Why do Americans own guns? A 2013 research answered this question and showed that personal safety and protection is the number one reason. Hunting came second, and recreation landed on the third spot.
Beyond safety and certainty, though, the report showed that most people see guns as valuable family treasures they can pass down from generation to generation. But how exactly does this ‘passing down’ happen?
The Authority of National Firearms Act
Handing down a gun is different from passing down a car or a kitchen cabinet. Such items are under a will directly to the ownership of the heir, after they pay taxes. A trust owns these things and the heir becomes the trustee after proper estate planning. Unlike these items,the act of passing down guns is governed by a countrywide regulation.
The National Firearms Act (NFA) regulates gun transfersstrictly. Estates that involve firearms require the person who made the will to follow theNFA’s rules very carefully. You may face criminal penalties if you hand down a weapon just for the sake of family tradition.In fact, just having a gun appraised may lead to its seizure. These complexities render a simple last will and testament not enough reason for passing down weapons.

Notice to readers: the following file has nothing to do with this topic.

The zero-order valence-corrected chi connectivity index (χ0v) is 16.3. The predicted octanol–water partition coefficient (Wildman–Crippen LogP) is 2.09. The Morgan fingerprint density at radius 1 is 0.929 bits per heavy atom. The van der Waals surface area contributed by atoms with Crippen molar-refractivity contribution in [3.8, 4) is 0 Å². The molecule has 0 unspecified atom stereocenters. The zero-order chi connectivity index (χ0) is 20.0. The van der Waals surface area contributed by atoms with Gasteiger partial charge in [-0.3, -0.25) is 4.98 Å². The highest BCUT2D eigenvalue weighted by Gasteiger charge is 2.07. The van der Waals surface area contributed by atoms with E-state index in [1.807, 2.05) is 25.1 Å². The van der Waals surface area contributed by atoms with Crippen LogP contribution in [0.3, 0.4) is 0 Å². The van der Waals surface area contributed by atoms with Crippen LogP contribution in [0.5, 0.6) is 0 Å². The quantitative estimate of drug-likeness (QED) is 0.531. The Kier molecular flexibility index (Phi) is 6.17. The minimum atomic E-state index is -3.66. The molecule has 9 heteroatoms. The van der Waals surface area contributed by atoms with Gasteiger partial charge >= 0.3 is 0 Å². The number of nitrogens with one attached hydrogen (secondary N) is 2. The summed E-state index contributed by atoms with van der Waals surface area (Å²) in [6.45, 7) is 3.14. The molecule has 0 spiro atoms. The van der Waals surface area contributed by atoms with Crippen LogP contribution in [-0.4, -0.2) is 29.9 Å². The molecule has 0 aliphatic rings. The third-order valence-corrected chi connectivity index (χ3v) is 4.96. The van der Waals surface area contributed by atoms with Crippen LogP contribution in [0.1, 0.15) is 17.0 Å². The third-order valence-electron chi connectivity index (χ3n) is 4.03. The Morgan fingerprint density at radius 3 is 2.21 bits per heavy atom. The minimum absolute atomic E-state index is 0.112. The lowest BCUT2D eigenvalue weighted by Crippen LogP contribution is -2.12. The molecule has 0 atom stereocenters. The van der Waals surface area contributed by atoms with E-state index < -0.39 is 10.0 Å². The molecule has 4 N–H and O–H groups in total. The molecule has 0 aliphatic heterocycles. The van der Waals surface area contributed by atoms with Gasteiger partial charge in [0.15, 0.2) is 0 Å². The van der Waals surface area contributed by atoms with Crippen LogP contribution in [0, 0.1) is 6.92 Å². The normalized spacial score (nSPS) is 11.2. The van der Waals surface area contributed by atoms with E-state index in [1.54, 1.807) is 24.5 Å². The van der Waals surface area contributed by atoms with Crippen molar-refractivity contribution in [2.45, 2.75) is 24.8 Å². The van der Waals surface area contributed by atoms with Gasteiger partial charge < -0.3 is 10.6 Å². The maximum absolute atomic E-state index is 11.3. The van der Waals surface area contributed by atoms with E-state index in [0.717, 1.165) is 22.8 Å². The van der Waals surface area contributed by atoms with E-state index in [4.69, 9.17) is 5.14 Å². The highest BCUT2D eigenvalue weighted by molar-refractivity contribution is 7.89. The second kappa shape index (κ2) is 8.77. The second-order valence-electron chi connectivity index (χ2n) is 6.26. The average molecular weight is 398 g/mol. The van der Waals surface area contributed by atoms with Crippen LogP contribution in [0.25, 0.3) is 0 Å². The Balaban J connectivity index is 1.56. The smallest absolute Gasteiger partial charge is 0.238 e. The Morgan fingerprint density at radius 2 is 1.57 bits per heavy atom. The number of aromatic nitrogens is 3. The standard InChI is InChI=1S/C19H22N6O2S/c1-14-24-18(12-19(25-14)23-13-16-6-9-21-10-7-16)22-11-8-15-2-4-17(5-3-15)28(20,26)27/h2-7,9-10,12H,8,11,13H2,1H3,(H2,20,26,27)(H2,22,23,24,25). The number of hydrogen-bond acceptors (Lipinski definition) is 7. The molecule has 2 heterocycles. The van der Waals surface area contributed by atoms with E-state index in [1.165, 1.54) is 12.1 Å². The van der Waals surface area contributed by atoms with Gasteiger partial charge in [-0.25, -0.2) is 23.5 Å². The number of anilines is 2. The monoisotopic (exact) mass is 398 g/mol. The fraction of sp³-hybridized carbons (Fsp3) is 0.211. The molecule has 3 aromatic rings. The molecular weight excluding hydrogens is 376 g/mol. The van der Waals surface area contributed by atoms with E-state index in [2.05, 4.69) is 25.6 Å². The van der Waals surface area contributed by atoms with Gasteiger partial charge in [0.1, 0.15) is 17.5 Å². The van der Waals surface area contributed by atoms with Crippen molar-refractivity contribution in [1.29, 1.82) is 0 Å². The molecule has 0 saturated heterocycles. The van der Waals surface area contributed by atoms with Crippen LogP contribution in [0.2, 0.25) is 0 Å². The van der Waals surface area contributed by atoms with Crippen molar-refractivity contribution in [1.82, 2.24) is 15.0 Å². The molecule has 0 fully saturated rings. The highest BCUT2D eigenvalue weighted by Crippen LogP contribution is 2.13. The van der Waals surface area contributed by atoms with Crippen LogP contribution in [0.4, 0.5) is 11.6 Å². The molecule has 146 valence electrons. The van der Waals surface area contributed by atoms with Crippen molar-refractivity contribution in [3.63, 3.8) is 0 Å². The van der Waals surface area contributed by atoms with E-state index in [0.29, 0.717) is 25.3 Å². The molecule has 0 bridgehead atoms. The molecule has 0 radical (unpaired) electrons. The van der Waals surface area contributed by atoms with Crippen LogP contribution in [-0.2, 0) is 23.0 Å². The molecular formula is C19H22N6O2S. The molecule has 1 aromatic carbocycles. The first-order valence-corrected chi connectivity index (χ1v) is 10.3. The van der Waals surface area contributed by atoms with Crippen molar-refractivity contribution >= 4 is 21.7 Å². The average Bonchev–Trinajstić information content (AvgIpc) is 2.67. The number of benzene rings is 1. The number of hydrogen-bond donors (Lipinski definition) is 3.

According to practitioners from 2A Services, LLC, a revocable living trust (more commonly known as NFA trust or gun trust)created specifically for the transfer of weaponsis what you need to avoid problems associated with the mentioned complexities.
Gun Trust You Can Trust
A gun trust has many benefits. First things first: more than one person can be a trustee, meaning more people can possess and use the items without requesting permission from local chief law enforcement officer.
Further, since the firearms are in a trust, if the current trustee dies, there would be no transfer procedure. Trustees and beneficiariesstill have the rights granted to them in the terms of the trust.
Setting up a gun trust may be a little tricky, however. You will find complex terms, so it is best towork with legal professional when drafting it.
Pass down your firearms with the National Firearms Act in mind. Consult a lawyer for a proper gun trust.